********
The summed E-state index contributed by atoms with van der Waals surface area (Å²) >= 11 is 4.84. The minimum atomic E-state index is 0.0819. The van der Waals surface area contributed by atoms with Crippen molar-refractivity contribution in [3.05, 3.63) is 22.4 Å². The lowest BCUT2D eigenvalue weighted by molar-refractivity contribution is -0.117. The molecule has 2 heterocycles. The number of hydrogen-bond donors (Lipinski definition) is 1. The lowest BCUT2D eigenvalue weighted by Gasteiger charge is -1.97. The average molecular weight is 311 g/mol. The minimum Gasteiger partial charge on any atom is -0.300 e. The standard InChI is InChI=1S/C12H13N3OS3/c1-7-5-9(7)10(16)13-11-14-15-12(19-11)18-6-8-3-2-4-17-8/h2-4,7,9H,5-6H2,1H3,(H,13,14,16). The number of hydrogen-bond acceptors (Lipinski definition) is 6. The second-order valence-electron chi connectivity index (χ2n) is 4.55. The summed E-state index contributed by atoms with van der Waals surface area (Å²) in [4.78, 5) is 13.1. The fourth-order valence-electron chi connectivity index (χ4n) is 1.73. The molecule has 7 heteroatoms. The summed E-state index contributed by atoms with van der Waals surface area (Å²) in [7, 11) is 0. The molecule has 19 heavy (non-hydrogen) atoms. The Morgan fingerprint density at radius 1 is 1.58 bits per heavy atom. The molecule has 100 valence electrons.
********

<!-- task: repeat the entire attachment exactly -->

The summed E-state index contributed by atoms with van der Waals surface area (Å²) >= 11 is 4.84. The minimum atomic E-state index is 0.0819. The van der Waals surface area contributed by atoms with Crippen molar-refractivity contribution in [3.05, 3.63) is 22.4 Å². The lowest BCUT2D eigenvalue weighted by molar-refractivity contribution is -0.117. The molecule has 2 heterocycles. The number of hydrogen-bond donors (Lipinski definition) is 1. The lowest BCUT2D eigenvalue weighted by Gasteiger charge is -1.97. The average molecular weight is 311 g/mol. The minimum Gasteiger partial charge on any atom is -0.300 e. The standard InChI is InChI=1S/C12H13N3OS3/c1-7-5-9(7)10(16)13-11-14-15-12(19-11)18-6-8-3-2-4-17-8/h2-4,7,9H,5-6H2,1H3,(H,13,14,16). The number of hydrogen-bond acceptors (Lipinski definition) is 6. The second-order valence-electron chi connectivity index (χ2n) is 4.55. The summed E-state index contributed by atoms with van der Waals surface area (Å²) in [4.78, 5) is 13.1. The fourth-order valence-electron chi connectivity index (χ4n) is 1.73. The molecule has 7 heteroatoms. The summed E-state index contributed by atoms with van der Waals surface area (Å²) in [7, 11) is 0. The molecule has 19 heavy (non-hydrogen) atoms. The Morgan fingerprint density at radius 1 is 1.58 bits per heavy atom. The molecule has 100 valence electrons.